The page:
As Podcast listeners and those who’ve attended the Mark B Writing Livestream may be aware, I’ve recently begun dabbling in the world of exotic food subscription services, due entirely to the fact that I love weird crap, and Japan makes plenty of it. As random item subscription services are becoming more popular these days (with Lootcrate and Nerd Block leading the pack), it stands to reason that people are going to be casting more of an eye toward the “Japanese Snack” crates, if only to see what all the fuss is about. I’ve been trying out the two most notable services, Skoshbox and Japan Crate, and since they’ve both upgraded to sizes and “set release packages” recently, thus putting them on even footing, I thought I’d give the January crates a look and compare what you get for viewers, to give you an idea what the best value is for your money.
This particular entry will focus on the Skoshbox, as it’s the one I’ve received most recently (Japan Crate generally ships around the fifth of the month), and the first Skoshbox to feature the Dekabox, which is their “super big size release,” more or less. Now, Skoshbox is the “less focused” of the two, in that it tends to aim for Japanese snack food in general, rather than aiming for any specific subcategory of snack food. The Dekabox comes with about seven food items, as well as a novelty item if you drop an extra $2 on said item. Skoshbox is also probably the less developed of the two, plan-wise; they offer two plans, the Skoshbox plan for about $10-12 per month which offers a bunch of smaller sized products, and the Dekabox plan for about $20-24 per month, which offers full sized products in similar variety. The Dekabox also lets you add on an accessory for $2 a month, which is also a mystery until it shows up, which I opted to sign up for, because we might as well see everything offered in one shot, right? Well, my Dekabox for January just showed up, so let’s tear into it and see what’s what.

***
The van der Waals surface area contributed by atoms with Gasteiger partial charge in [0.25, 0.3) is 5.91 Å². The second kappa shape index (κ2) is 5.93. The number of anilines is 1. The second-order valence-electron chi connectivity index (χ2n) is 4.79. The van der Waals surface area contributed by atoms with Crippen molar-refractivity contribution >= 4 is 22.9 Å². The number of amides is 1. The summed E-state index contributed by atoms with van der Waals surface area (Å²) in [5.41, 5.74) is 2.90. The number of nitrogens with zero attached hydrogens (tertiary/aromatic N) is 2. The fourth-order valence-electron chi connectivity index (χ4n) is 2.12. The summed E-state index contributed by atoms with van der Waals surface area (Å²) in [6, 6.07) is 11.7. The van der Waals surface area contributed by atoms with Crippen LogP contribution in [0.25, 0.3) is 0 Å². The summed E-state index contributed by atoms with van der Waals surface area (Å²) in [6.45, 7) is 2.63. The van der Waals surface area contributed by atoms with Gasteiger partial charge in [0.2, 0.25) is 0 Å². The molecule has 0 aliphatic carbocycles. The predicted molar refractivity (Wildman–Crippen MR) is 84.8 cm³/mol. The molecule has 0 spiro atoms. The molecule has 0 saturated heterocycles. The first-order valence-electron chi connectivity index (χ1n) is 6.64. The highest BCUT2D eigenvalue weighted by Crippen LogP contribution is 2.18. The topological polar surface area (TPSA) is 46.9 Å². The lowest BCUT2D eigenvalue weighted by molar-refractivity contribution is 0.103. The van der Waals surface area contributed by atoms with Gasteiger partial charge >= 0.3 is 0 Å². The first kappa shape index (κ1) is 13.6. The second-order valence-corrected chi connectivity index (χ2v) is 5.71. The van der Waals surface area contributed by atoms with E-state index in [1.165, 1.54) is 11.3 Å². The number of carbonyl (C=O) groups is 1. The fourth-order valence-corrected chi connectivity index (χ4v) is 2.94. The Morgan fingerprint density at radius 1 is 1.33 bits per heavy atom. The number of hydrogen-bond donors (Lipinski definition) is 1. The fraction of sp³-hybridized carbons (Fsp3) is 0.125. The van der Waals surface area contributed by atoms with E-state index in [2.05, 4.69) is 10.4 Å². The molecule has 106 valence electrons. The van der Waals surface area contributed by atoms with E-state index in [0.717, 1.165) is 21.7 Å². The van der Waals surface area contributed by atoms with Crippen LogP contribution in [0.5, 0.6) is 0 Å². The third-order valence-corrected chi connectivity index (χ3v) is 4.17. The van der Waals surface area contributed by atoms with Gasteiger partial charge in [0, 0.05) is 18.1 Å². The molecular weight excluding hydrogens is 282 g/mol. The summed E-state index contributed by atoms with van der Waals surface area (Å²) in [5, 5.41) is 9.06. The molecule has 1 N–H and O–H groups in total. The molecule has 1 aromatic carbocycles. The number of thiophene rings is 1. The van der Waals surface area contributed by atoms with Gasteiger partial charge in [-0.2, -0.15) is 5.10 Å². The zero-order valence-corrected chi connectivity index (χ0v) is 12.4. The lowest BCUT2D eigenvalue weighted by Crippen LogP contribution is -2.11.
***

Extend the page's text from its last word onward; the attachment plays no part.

Here’s the box in all its glory; the outside is decorated with various Japanese symbols, which is new for Skoshbox, as prior months were just plain brown boxes. The inside is the same, however; the products are wrapped in tissue paper which is sealed with their logo, a picture of a 3D crane render, as well as a list of the products you’re getting this month. It’s professional and stylish, and almost makes you feel classy for ordering a box of Japanese snacks.
The box also has a stamp on it indicating who packed your box; as mine showed up in good shape, I’d like to say thank you to Ayako for her proper snack food handling skills. You’re a credit to your random junk food boxing profession, truthfully.
The list of goodies; we’ll get into each as we look them over.
The actual goodies on display, freed of their packing. There’s nothing here protecting the food, IE bubble wrap or padding, for reference, but the exterior package is hardy enough to resist most exterior shocks and really, if someone drops the Macho Man elbow on it the food’s getting crushed anyway so that’s not a big deal.